First posted at Campus Progress.
You probably missed the news that Joe Bageant, the progressive writer and blogger, died of cancer on Sunday at the age of 64. That’s understandable, since most young people have probably never heard of him.
I hadn’t either until a few months ago. I stumbled upon Bageant’s work not by catching a high-profile media appearance or through blogosphere buzz. Instead, I stumbled upon Bageant’s words the old-fashioned way: I was digging through a musty old used book store in Chicago last year. As I scanned the shelves, my eyes zoomed in on Bageant’s 2008 book, Deer Hunting With Jesus. Though I had never heard of Bageant, I bought the book with the provocative title, and I’m glad I did.
It served as an introduction to a fiercely hilarious and insightful writer who screamed painful truths to the progressive movement in this country few others are willing to acknowledge. Bageant’s writings argued that the yawning gulf between much of the progressive movement and the white working class has to end if the movement is ever going to maintain relevance—and that gulf largely comes from the movement’s elitism.
As progressive Millennials figure out how to engage in smart, principled activism, they would do well to consult the biting words of Bageant. The writer was pained by how his own “redneck” people from his hometown of Winchester, Va., were looked down upon by progressives who claimed to be fighting for them. In his mind, those so-called “rednecks” had been duped into thinking that right-wing politicians represented their real interests. I have yet to find a writer who argued this point more forcefully and with as much humor.
Deer Hunting With Jesus is a valiant defense of these people; he is not apologetic nor sentimental for what he describes as the sad, strange ways of folks from Winchester or towns like it. At one point early in the book, after referring to a few of his fellow Virginians and much of the culture in the region as a whole as “dumber than owl shit,” he writes about the need for progressives to meet these people on their own terms. Otherwise the progressive movement is doomed to be viewed by large swaths of America as elitist and out-of-touch.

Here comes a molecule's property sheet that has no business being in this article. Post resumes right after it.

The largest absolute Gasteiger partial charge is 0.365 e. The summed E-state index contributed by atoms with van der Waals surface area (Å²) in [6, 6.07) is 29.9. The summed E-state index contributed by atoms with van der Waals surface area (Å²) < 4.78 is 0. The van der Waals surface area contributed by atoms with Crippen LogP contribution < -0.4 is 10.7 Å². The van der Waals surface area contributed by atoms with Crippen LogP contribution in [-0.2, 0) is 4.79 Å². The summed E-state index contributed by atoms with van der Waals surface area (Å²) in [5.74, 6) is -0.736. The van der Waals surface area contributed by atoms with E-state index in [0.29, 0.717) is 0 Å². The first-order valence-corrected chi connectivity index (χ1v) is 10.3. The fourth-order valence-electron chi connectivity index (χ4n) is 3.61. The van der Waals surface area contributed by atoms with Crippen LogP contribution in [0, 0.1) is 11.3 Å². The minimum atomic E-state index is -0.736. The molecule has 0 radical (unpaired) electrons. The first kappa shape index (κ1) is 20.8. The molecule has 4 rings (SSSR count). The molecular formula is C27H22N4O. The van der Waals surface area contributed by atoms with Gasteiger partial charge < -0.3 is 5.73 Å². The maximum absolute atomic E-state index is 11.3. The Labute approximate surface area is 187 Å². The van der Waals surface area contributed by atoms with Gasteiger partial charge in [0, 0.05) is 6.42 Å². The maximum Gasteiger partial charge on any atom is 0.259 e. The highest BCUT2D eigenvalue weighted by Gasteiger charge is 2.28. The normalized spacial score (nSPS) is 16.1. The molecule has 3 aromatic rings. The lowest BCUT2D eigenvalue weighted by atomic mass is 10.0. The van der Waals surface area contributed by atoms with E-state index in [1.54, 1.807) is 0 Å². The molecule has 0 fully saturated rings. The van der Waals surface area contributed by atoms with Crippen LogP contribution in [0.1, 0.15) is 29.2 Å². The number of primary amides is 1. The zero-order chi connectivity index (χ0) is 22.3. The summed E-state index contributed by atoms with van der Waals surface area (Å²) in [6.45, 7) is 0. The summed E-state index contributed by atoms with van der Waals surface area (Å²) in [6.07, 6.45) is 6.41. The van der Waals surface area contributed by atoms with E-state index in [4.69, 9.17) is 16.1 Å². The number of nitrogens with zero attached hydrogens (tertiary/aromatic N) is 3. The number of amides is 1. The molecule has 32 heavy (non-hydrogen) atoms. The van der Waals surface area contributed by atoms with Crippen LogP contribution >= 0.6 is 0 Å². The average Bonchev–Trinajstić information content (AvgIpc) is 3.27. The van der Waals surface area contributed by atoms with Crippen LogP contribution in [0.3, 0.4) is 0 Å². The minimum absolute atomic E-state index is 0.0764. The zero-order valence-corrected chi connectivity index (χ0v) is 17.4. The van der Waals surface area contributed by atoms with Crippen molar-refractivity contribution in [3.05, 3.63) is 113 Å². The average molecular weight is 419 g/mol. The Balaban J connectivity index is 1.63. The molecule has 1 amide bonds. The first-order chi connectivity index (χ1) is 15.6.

Looking around the Royal Lunch diner in his hometown at the people whose lives have been decimated by decades of federally gutted social programs, dwindling numbers of manufacturing jobs, and mantras of pulling-yourself-up-by-your-bootstraps, Bageant had insight. “[N]o real liberal voice, the kind that speaks the rock-bottom, undeniable truth, ever enters their lives,” he wrote in Deer Hunting with Jesus.
Young people should pay attention to the concerns of Bageant’s fellow citizens seriously. I have too often found myself in social situations surrounded by young people, who consider themselves enlightened and would—rightly—attack working-class whites for statements with the slightest whiff of sexism, racism, or homophobia, but they also unapologetically mock white working class people and white working class culture. Such an unabashed condescension and snobbery is evident. It seems one of the few demographics in this country that many progressives see no problem in denigrating are Bageant’s people.
One of Bageant’s life crusades—indeed, his entire reason for writing Deer Hunting With Jesus and many of his essays—was to spread this message. He had a desperate desire to see folks in his hometown realize that they were being used by conservative politicians who claimed to represent them. Young people, who are better educated, more diverse, and less sexist and racist than previous generations, would do well do spend some time with the messages of Bageant
You can read Bageant’s essays at his website JoeBageant.com and a key piece of his on Alternet, “How Unions Gave My Redneck Family a Chance at the American Dream.”
Micah Uetricht is a staff writer with Campus Progress.